A well-known Northwest musician and record producer was charged Tuesday with wire fraud for allegedly bilking investors out of hundreds of thousands of dollars promoting a bogus charity album he allegedly said would feature songs by Bruce Springsteen, Pearl Jam and Lady Gaga.
Kasey Anderson, the guitarist and frontman for the Portland-based alt-country band Kasey Anderson and the Honkies, appeared before U.S. Magistrate Judge Brian Tsuchida in Seattle after surrendering to the FBI. The U.S. Attorney’s Office also unsealed a 45-page complaint charging Anderson with five counts of wire fraud.
He was released pending a preliminary hearing scheduled for Feb. 19 in federal court in Tacoma, although it is likely he will be indicted by a grand jury before that.
Anderson lives in Vancouver, Wash.
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Anderson’s attorney, Corey Endo of the federal public defender’s office, said her client had no comment.
Wire fraud is a federal felony punishable by up to 20 years in prison and a fine of up to $250,000.
Anderson and his band have turned out two successful albums and have toured with Counting Crows. Anderson and the Honkies were a featured artist at Bumbershoot 2011.
However, the FBI began an investigation last year into Anderson’s alleged efforts to raise money to produce a charity album to help fund the legal-defense fund for the so-called “West Memphis Three,” a trio of men convicted in 1994 of the supposed satanic murders of three children in Arkansas in 1993.
New evidence cast doubt on their convictions, and their cause was taken up by a number of musicians and celebrities. They were released in August after each serving more than 18 years in prison.
In 2009, according to the complaint unsealed Tuesday and a search warrant served in December for Anderson’s email accounts, Anderson convinced two groups totaling about 30 investors to give him more than $525,000 for the project. No album was produced and nearly $370,000 was lost, according to the charges.
The charges allege that Anderson had met some of the investors after they had helped him fund a successful European tour with The Honkies. In his original offering memorandum, he said he had confirmed participation from Eddie Vedder and Pearl Jam, R.E.M., Tom Waits, Willie Nelson, the Foo Fighters, Johnny Depp and others.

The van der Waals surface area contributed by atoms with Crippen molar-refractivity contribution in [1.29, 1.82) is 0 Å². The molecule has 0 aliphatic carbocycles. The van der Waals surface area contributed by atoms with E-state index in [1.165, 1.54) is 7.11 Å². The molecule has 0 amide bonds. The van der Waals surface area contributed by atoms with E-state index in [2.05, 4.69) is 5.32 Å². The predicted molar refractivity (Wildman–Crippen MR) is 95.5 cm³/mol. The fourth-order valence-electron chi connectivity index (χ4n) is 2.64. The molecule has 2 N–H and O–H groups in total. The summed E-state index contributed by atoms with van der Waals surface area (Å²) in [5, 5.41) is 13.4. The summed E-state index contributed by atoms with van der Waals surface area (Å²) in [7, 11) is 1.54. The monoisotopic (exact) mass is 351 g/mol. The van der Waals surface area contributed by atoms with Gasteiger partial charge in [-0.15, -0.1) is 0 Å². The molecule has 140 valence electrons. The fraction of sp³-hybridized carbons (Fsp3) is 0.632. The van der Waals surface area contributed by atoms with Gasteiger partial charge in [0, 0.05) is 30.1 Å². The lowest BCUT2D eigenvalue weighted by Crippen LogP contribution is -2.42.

The offering said the project would cost a total of $206,000, of which he would come up with half himself and tap investors for the other half. He predicted the album — which would be titled “Trapped Like a Ghost” — would sell 85,000 copies and be downloaded 100,000 times.
The investors would receive more than $500,000 back from their $103,000 investment within two years, Anderson said, according to the charges.
The complaint alleges that he created fake email addresses supposedly belonging to well-known music producers and agents and used them to convince the investors that the artists had committed to the project.
The album was set for release in 2010, Anderson allegedly told the investors. But as the deadline approached, he began making excuses, according to the complaint.
At one point, he said, it was delayed because Springsteen was considering doing not one, but two songs — the first a collaboration with Arcade Fire and the second with Lady Gaga, according to the complaint.
Later, he told the group a concert was being planned around the album as well.
He also put them off with ever-more-far-fetched promises, one being that Pearl Jam intended to be not only an act, but also serve as the “backing band” for Springsteen, Tom Petty and Neil Young, according to the search warrant.
In October 2011, Anderson forwarded to two of the investors songs purportedly recorded by Springsteen and Arcade Fire for the album. The FBI, however, found that the songs had been recorded by Springsteen in 1983 and 1995 and had appeared on previous albums, the complaint said.
The following month, 11 of the investors sued Anderson in U.S. District Court in Portland.
Mike Carter: 206-464-3706 or email@example.com